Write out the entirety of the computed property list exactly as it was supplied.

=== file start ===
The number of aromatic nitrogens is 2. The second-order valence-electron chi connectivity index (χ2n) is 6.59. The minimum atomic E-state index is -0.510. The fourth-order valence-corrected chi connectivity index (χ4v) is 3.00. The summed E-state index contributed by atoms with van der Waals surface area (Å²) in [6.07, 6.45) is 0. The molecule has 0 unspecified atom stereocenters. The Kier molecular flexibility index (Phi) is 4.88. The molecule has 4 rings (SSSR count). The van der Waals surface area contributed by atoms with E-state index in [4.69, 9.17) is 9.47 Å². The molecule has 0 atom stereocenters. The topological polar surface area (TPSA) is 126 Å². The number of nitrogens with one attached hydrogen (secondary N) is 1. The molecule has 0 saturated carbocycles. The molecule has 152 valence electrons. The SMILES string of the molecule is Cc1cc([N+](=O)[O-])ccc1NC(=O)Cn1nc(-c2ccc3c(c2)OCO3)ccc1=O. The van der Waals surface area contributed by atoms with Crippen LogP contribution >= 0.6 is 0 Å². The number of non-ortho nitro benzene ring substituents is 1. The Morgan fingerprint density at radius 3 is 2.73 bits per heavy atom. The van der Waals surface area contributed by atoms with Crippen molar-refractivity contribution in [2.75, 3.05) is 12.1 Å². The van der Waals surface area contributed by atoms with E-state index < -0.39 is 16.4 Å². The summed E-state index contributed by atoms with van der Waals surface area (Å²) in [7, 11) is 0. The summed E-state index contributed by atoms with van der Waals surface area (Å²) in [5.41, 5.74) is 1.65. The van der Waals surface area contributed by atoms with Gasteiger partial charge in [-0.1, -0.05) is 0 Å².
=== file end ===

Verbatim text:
The number of aromatic nitrogens is 2. The second-order valence-electron chi connectivity index (χ2n) is 6.59. The minimum atomic E-state index is -0.510. The fourth-order valence-corrected chi connectivity index (χ4v) is 3.00. The summed E-state index contributed by atoms with van der Waals surface area (Å²) in [6.07, 6.45) is 0. The molecule has 0 unspecified atom stereocenters. The Kier molecular flexibility index (Phi) is 4.88. The molecule has 4 rings (SSSR count). The van der Waals surface area contributed by atoms with E-state index in [4.69, 9.17) is 9.47 Å². The molecule has 0 atom stereocenters. The topological polar surface area (TPSA) is 126 Å². The number of nitrogens with one attached hydrogen (secondary N) is 1. The molecule has 0 saturated carbocycles. The molecule has 152 valence electrons. The SMILES string of the molecule is Cc1cc([N+](=O)[O-])ccc1NC(=O)Cn1nc(-c2ccc3c(c2)OCO3)ccc1=O. The van der Waals surface area contributed by atoms with Crippen LogP contribution >= 0.6 is 0 Å². The number of non-ortho nitro benzene ring substituents is 1. The Morgan fingerprint density at radius 3 is 2.73 bits per heavy atom. The van der Waals surface area contributed by atoms with Crippen molar-refractivity contribution in [2.75, 3.05) is 12.1 Å². The van der Waals surface area contributed by atoms with E-state index < -0.39 is 16.4 Å². The summed E-state index contributed by atoms with van der Waals surface area (Å²) in [7, 11) is 0. The summed E-state index contributed by atoms with van der Waals surface area (Å²) in [5.41, 5.74) is 1.65. The van der Waals surface area contributed by atoms with Gasteiger partial charge in [-0.1, -0.05) is 0 Å².